In Exodus 1:22, we read about the order Pharaoh gave, the order to cast all newborn baby boys into the Nile. There was one woman though that refused. She let her baby boy live, but she had to do something to keep him alive, so she placed her baby boy in a basket and put him in and put the basket on the river bank. I don’t have kids, but if I did, I couldn’t do this. This must have been a painful decision to make as a mother. 

Let’s zoom into this story. Now I like looking at details in the text. Verse 3 says, “she got a papyrus basket for him and coated it with tar and pitch”. In this text, the word “basket” in Hebrew could also mean “ark”. So I would automatically think of Noah’s Flood. God used the Ark of Noah as a source of Salvation to the world. And now we see God is beginning the story of Moses, with him in a baby-size ark. Could call it the Ark of Moses as a source of Salvation for Israel. Learn and see cool things by looking at the details. 

Let’s zoom back out. Moses’ mother was faithful to God’s ways. She didn’t listen to the order of Pharaoh, she kept her baby alive and healthy, she feared God more than Pharaoh. She most likely was the only mother that did. God blessed her for this amazing act of faithfulness and in doing so caused Pharaoh’s own daughter to find this baby, fall in love with this baby and then literally turn right back around and unknowingly pay the biological mother of the baby money to raise this baby. So This woman never lost anything. She was faithful to God and was still able to raise her son up. Most likely she explained to her son everything and why he would be leaving her and living with the daughter of Pharaoh because later in the story we find out that Moses actually knew when he was older, he was a Hebrew.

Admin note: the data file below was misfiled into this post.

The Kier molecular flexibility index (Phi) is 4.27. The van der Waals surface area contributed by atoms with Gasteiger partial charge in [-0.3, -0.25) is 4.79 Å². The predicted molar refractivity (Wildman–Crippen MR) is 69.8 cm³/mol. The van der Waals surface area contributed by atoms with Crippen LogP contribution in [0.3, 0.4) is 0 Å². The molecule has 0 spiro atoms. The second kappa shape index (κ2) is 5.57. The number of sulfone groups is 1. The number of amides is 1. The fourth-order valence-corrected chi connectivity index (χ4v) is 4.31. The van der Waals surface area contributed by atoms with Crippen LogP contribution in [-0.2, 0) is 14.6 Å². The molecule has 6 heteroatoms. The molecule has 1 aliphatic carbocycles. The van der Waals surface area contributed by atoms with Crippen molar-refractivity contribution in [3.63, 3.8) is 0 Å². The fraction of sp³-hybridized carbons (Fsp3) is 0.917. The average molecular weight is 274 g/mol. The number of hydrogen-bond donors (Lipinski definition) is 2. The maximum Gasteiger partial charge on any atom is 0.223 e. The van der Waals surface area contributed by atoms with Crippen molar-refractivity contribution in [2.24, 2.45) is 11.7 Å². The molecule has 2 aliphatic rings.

So, the background people. God had this amazing plan to use Moses, and in doing he used Pharaoh’s evil order, he used the loving caring heart of Pharaoh’s daughter, he used the curiosity of the sister of Moses, she was wondering where her brother might end up. He without a doubt used the faithfulness of Moses’ mother. 

What about the Father of Moses? It just says, “A man from the house of Levi went and took as his wife a Levi woman” Exodus 2:1. What about this guy? What can we learn?

  1. This Levi Man got himself a Levi Woman as a wife. We are Christians need to find a Christian Spouse. 
  2. This story starts with a man. Literally stops talking about this man in the first sentence. It talks about three different women that God used in the very beginning of the Story of Exodus, of the Salvation of Israel, of the Story of Moses. God uses Woman to achieve his will and his purpose for our lives. Don’t discount your mother, sister, or wife. God uses women in ways and wonders. 

I hope this was a blessing to you as much as it was to me. Writing this was something. Literally took me 5 or 6 hours. I wanted to be sure and make sure I wasn’t getting the tribe info wrong and I enjoy finding little details in the stories of the Bible.